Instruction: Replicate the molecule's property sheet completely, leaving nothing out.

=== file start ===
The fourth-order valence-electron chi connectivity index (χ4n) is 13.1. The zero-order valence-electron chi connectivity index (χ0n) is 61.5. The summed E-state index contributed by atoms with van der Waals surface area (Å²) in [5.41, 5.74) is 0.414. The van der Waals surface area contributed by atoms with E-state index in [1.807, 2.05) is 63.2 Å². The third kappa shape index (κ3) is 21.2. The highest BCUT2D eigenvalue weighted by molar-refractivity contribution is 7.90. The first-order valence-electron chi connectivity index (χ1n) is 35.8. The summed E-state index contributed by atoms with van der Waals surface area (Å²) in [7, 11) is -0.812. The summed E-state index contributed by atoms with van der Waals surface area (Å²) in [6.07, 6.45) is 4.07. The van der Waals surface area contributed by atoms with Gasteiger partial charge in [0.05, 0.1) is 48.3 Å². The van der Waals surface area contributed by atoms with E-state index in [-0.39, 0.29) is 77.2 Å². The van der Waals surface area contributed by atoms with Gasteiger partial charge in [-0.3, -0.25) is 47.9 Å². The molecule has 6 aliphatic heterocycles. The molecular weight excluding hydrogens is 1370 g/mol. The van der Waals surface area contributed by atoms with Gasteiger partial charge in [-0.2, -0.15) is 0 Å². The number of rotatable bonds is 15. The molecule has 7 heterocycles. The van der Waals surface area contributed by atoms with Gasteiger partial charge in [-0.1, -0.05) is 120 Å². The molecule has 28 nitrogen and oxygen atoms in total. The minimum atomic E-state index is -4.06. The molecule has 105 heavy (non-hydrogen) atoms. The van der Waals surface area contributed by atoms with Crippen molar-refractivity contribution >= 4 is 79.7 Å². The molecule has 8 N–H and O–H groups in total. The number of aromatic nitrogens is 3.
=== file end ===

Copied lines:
The fourth-order valence-electron chi connectivity index (χ4n) is 13.1. The zero-order valence-electron chi connectivity index (χ0n) is 61.5. The summed E-state index contributed by atoms with van der Waals surface area (Å²) in [5.41, 5.74) is 0.414. The van der Waals surface area contributed by atoms with E-state index in [1.807, 2.05) is 63.2 Å². The third kappa shape index (κ3) is 21.2. The highest BCUT2D eigenvalue weighted by molar-refractivity contribution is 7.90. The first-order valence-electron chi connectivity index (χ1n) is 35.8. The summed E-state index contributed by atoms with van der Waals surface area (Å²) in [7, 11) is -0.812. The summed E-state index contributed by atoms with van der Waals surface area (Å²) in [6.07, 6.45) is 4.07. The van der Waals surface area contributed by atoms with Gasteiger partial charge in [0.05, 0.1) is 48.3 Å². The van der Waals surface area contributed by atoms with E-state index in [-0.39, 0.29) is 77.2 Å². The van der Waals surface area contributed by atoms with Gasteiger partial charge in [-0.3, -0.25) is 47.9 Å². The molecule has 6 aliphatic heterocycles. The molecular weight excluding hydrogens is 1370 g/mol. The van der Waals surface area contributed by atoms with Gasteiger partial charge in [-0.2, -0.15) is 0 Å². The number of rotatable bonds is 15. The molecule has 7 heterocycles. The van der Waals surface area contributed by atoms with Gasteiger partial charge in [-0.1, -0.05) is 120 Å². The molecule has 28 nitrogen and oxygen atoms in total. The minimum atomic E-state index is -4.06. The molecule has 105 heavy (non-hydrogen) atoms. The van der Waals surface area contributed by atoms with Crippen molar-refractivity contribution >= 4 is 79.7 Å². The molecule has 8 N–H and O–H groups in total. The number of aromatic nitrogens is 3.